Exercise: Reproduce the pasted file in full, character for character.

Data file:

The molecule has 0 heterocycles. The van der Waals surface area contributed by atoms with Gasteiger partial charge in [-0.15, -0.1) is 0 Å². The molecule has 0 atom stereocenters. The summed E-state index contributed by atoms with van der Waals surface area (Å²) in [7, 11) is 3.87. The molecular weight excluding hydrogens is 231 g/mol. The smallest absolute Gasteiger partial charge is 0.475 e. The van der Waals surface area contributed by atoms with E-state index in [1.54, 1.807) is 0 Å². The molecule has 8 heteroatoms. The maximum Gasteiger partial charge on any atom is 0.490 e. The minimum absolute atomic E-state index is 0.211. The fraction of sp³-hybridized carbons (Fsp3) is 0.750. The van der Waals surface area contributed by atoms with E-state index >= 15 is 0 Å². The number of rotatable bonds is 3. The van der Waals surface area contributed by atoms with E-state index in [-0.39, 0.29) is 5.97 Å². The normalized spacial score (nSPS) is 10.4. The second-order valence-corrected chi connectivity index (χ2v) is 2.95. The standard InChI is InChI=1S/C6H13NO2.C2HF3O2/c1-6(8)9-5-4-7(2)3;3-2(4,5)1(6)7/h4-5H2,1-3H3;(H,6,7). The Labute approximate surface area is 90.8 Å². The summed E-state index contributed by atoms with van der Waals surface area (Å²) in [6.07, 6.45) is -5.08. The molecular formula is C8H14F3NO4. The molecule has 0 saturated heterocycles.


The molecule has 0 heterocycles. The van der Waals surface area contributed by atoms with Gasteiger partial charge in [-0.15, -0.1) is 0 Å². The molecule has 0 atom stereocenters. The summed E-state index contributed by atoms with van der Waals surface area (Å²) in [7, 11) is 3.87. The molecular weight excluding hydrogens is 231 g/mol. The smallest absolute Gasteiger partial charge is 0.475 e. The van der Waals surface area contributed by atoms with E-state index in [1.54, 1.807) is 0 Å². The molecule has 8 heteroatoms. The maximum Gasteiger partial charge on any atom is 0.490 e. The minimum absolute atomic E-state index is 0.211. The fraction of sp³-hybridized carbons (Fsp3) is 0.750. The van der Waals surface area contributed by atoms with E-state index >= 15 is 0 Å². The number of rotatable bonds is 3. The van der Waals surface area contributed by atoms with E-state index in [-0.39, 0.29) is 5.97 Å². The normalized spacial score (nSPS) is 10.4. The second-order valence-corrected chi connectivity index (χ2v) is 2.95. The standard InChI is InChI=1S/C6H13NO2.C2HF3O2/c1-6(8)9-5-4-7(2)3;3-2(4,5)1(6)7/h4-5H2,1-3H3;(H,6,7). The Labute approximate surface area is 90.8 Å². The summed E-state index contributed by atoms with van der Waals surface area (Å²) in [6.07, 6.45) is -5.08. The molecular formula is C8H14F3NO4. The molecule has 0 saturated heterocycles.